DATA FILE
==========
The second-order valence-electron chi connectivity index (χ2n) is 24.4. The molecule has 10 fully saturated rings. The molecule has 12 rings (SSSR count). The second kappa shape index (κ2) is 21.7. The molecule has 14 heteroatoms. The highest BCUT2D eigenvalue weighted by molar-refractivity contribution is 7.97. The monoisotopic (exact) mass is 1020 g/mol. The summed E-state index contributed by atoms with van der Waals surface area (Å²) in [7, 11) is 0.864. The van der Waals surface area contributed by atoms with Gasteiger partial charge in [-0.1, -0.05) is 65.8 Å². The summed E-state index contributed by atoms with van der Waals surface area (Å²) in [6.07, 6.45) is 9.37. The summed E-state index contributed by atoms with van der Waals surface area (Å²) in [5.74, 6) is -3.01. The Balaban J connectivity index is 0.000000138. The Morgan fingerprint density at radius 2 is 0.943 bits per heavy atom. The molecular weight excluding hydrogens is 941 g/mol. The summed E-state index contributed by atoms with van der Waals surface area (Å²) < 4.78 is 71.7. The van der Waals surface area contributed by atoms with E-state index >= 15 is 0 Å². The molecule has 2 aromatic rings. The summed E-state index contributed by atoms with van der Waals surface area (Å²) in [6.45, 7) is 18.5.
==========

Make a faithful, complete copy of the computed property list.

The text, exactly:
The second-order valence-electron chi connectivity index (χ2n) is 24.4. The molecule has 10 fully saturated rings. The molecule has 12 rings (SSSR count). The second kappa shape index (κ2) is 21.7. The molecule has 14 heteroatoms. The highest BCUT2D eigenvalue weighted by molar-refractivity contribution is 7.97. The monoisotopic (exact) mass is 1020 g/mol. The summed E-state index contributed by atoms with van der Waals surface area (Å²) in [7, 11) is 0.864. The van der Waals surface area contributed by atoms with Gasteiger partial charge in [-0.1, -0.05) is 65.8 Å². The summed E-state index contributed by atoms with van der Waals surface area (Å²) in [6.07, 6.45) is 9.37. The summed E-state index contributed by atoms with van der Waals surface area (Å²) in [5.74, 6) is -3.01. The Balaban J connectivity index is 0.000000138. The Morgan fingerprint density at radius 2 is 0.943 bits per heavy atom. The molecular weight excluding hydrogens is 941 g/mol. The summed E-state index contributed by atoms with van der Waals surface area (Å²) < 4.78 is 71.7. The van der Waals surface area contributed by atoms with E-state index >= 15 is 0 Å². The molecule has 2 aromatic rings. The summed E-state index contributed by atoms with van der Waals surface area (Å²) in [6.45, 7) is 18.5.